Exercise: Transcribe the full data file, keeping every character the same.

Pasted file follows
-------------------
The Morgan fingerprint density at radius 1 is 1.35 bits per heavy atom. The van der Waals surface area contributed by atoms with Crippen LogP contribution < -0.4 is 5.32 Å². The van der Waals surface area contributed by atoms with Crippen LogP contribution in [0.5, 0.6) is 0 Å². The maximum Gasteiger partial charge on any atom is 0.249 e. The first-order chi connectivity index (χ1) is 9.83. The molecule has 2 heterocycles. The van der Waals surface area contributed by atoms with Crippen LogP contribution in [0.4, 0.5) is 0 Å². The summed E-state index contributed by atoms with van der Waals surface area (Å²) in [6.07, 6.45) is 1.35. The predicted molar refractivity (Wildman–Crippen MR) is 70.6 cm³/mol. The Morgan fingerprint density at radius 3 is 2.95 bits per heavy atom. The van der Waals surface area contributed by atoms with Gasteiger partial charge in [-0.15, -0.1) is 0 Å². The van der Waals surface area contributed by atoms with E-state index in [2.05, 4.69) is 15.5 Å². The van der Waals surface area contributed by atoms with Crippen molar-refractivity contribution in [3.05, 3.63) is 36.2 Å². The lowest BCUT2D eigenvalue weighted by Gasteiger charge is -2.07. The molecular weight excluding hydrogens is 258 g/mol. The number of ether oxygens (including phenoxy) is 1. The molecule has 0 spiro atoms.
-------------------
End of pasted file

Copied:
The Morgan fingerprint density at radius 1 is 1.35 bits per heavy atom. The van der Waals surface area contributed by atoms with Crippen LogP contribution < -0.4 is 5.32 Å². The van der Waals surface area contributed by atoms with Crippen LogP contribution in [0.5, 0.6) is 0 Å². The maximum Gasteiger partial charge on any atom is 0.249 e. The first-order chi connectivity index (χ1) is 9.83. The molecule has 2 heterocycles. The van der Waals surface area contributed by atoms with Crippen LogP contribution in [0.4, 0.5) is 0 Å². The summed E-state index contributed by atoms with van der Waals surface area (Å²) in [6.07, 6.45) is 1.35. The predicted molar refractivity (Wildman–Crippen MR) is 70.6 cm³/mol. The Morgan fingerprint density at radius 3 is 2.95 bits per heavy atom. The van der Waals surface area contributed by atoms with Gasteiger partial charge in [-0.15, -0.1) is 0 Å². The van der Waals surface area contributed by atoms with E-state index in [2.05, 4.69) is 15.5 Å². The van der Waals surface area contributed by atoms with Crippen molar-refractivity contribution in [3.05, 3.63) is 36.2 Å². The lowest BCUT2D eigenvalue weighted by Gasteiger charge is -2.07. The molecular weight excluding hydrogens is 258 g/mol. The number of ether oxygens (including phenoxy) is 1. The molecule has 0 spiro atoms.